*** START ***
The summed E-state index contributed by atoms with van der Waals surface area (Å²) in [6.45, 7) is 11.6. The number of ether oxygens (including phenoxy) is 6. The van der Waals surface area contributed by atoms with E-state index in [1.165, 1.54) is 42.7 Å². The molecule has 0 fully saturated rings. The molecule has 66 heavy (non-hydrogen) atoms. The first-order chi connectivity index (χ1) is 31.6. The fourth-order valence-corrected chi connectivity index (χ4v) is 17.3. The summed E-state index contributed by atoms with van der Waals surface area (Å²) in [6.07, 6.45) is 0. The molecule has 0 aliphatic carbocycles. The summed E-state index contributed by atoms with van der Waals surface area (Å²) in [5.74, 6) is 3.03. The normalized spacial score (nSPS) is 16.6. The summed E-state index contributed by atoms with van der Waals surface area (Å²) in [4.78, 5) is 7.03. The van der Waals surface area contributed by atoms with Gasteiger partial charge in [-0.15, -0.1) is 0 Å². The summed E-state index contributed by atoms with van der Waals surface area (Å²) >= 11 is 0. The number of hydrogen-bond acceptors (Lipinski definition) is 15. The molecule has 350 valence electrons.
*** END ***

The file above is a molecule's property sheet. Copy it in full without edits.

The summed E-state index contributed by atoms with van der Waals surface area (Å²) in [6.45, 7) is 11.6. The number of ether oxygens (including phenoxy) is 6. The van der Waals surface area contributed by atoms with E-state index in [1.165, 1.54) is 42.7 Å². The molecule has 0 fully saturated rings. The molecule has 66 heavy (non-hydrogen) atoms. The first-order chi connectivity index (χ1) is 31.6. The fourth-order valence-corrected chi connectivity index (χ4v) is 17.3. The summed E-state index contributed by atoms with van der Waals surface area (Å²) in [6.07, 6.45) is 0. The molecule has 0 aliphatic carbocycles. The summed E-state index contributed by atoms with van der Waals surface area (Å²) in [5.74, 6) is 3.03. The normalized spacial score (nSPS) is 16.6. The summed E-state index contributed by atoms with van der Waals surface area (Å²) in [4.78, 5) is 7.03. The van der Waals surface area contributed by atoms with Gasteiger partial charge in [-0.15, -0.1) is 0 Å². The summed E-state index contributed by atoms with van der Waals surface area (Å²) >= 11 is 0. The number of hydrogen-bond acceptors (Lipinski definition) is 15. The molecule has 350 valence electrons.